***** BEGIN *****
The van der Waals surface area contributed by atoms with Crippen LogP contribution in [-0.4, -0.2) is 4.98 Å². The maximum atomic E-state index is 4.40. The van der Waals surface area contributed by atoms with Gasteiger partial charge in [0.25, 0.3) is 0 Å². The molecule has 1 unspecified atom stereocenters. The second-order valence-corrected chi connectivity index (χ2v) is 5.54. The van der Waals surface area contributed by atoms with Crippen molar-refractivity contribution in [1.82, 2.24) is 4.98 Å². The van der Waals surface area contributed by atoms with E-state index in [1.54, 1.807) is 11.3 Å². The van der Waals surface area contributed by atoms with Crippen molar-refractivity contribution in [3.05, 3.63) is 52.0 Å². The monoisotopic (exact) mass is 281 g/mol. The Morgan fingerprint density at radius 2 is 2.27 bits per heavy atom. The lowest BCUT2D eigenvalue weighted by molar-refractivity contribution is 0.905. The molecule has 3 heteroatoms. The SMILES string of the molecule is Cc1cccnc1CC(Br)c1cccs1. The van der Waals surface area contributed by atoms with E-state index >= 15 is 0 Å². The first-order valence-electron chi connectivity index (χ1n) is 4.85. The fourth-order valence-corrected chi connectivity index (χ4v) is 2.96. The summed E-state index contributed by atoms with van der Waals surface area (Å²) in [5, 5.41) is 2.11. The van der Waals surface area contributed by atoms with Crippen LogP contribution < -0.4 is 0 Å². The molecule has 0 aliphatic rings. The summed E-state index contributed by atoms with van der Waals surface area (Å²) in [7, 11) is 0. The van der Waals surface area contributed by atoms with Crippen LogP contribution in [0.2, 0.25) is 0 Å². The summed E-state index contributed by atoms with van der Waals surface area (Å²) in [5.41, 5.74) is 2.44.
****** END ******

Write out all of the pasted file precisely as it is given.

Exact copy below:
The van der Waals surface area contributed by atoms with Crippen LogP contribution in [-0.4, -0.2) is 4.98 Å². The maximum atomic E-state index is 4.40. The van der Waals surface area contributed by atoms with Gasteiger partial charge in [0.25, 0.3) is 0 Å². The molecule has 1 unspecified atom stereocenters. The second-order valence-corrected chi connectivity index (χ2v) is 5.54. The van der Waals surface area contributed by atoms with Crippen molar-refractivity contribution in [1.82, 2.24) is 4.98 Å². The van der Waals surface area contributed by atoms with E-state index in [1.54, 1.807) is 11.3 Å². The van der Waals surface area contributed by atoms with Crippen molar-refractivity contribution in [3.05, 3.63) is 52.0 Å². The monoisotopic (exact) mass is 281 g/mol. The Morgan fingerprint density at radius 2 is 2.27 bits per heavy atom. The lowest BCUT2D eigenvalue weighted by molar-refractivity contribution is 0.905. The molecule has 3 heteroatoms. The SMILES string of the molecule is Cc1cccnc1CC(Br)c1cccs1. The van der Waals surface area contributed by atoms with E-state index >= 15 is 0 Å². The first-order valence-electron chi connectivity index (χ1n) is 4.85. The fourth-order valence-corrected chi connectivity index (χ4v) is 2.96. The summed E-state index contributed by atoms with van der Waals surface area (Å²) in [5, 5.41) is 2.11. The van der Waals surface area contributed by atoms with Crippen LogP contribution < -0.4 is 0 Å². The molecule has 0 aliphatic rings. The summed E-state index contributed by atoms with van der Waals surface area (Å²) in [7, 11) is 0. The van der Waals surface area contributed by atoms with Crippen LogP contribution in [0.2, 0.25) is 0 Å². The summed E-state index contributed by atoms with van der Waals surface area (Å²) in [5.41, 5.74) is 2.44.